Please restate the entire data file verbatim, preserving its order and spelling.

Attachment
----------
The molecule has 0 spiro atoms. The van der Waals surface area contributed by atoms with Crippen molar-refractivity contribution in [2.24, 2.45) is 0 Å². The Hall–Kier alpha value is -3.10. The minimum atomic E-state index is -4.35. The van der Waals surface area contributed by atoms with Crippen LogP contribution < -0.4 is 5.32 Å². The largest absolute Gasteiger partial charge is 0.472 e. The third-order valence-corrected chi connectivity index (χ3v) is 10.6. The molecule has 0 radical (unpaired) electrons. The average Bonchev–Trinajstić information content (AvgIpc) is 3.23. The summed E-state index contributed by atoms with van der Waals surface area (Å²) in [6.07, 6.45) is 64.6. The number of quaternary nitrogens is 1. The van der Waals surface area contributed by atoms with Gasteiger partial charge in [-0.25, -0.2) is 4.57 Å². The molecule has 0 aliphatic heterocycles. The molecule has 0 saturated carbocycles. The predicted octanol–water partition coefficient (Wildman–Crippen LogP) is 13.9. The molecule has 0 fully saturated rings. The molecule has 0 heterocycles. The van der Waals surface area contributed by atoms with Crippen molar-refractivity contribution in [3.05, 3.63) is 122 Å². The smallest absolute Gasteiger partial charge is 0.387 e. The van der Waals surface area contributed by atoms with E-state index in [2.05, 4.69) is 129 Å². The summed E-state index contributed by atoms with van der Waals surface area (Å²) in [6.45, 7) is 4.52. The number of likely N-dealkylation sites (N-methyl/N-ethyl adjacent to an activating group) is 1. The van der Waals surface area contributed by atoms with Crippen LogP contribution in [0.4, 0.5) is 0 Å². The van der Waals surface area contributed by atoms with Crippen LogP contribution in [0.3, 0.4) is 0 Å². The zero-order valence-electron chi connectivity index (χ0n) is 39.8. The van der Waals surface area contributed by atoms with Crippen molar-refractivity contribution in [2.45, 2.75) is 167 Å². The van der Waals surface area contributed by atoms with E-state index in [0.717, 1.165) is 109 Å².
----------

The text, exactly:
The molecule has 0 spiro atoms. The van der Waals surface area contributed by atoms with Crippen molar-refractivity contribution in [2.24, 2.45) is 0 Å². The Hall–Kier alpha value is -3.10. The minimum atomic E-state index is -4.35. The van der Waals surface area contributed by atoms with Crippen LogP contribution < -0.4 is 5.32 Å². The largest absolute Gasteiger partial charge is 0.472 e. The third-order valence-corrected chi connectivity index (χ3v) is 10.6. The molecule has 0 radical (unpaired) electrons. The average Bonchev–Trinajstić information content (AvgIpc) is 3.23. The summed E-state index contributed by atoms with van der Waals surface area (Å²) in [6.07, 6.45) is 64.6. The number of quaternary nitrogens is 1. The van der Waals surface area contributed by atoms with Gasteiger partial charge in [-0.25, -0.2) is 4.57 Å². The molecule has 0 aliphatic heterocycles. The molecule has 0 saturated carbocycles. The predicted octanol–water partition coefficient (Wildman–Crippen LogP) is 13.9. The molecule has 0 fully saturated rings. The molecule has 0 heterocycles. The van der Waals surface area contributed by atoms with Crippen molar-refractivity contribution in [3.05, 3.63) is 122 Å². The smallest absolute Gasteiger partial charge is 0.387 e. The van der Waals surface area contributed by atoms with E-state index in [2.05, 4.69) is 129 Å². The summed E-state index contributed by atoms with van der Waals surface area (Å²) in [6.45, 7) is 4.52. The number of likely N-dealkylation sites (N-methyl/N-ethyl adjacent to an activating group) is 1. The van der Waals surface area contributed by atoms with Crippen LogP contribution in [0.4, 0.5) is 0 Å². The van der Waals surface area contributed by atoms with Crippen LogP contribution in [0.3, 0.4) is 0 Å². The zero-order valence-electron chi connectivity index (χ0n) is 39.8. The van der Waals surface area contributed by atoms with Crippen molar-refractivity contribution in [2.45, 2.75) is 167 Å². The van der Waals surface area contributed by atoms with E-state index in [0.717, 1.165) is 109 Å².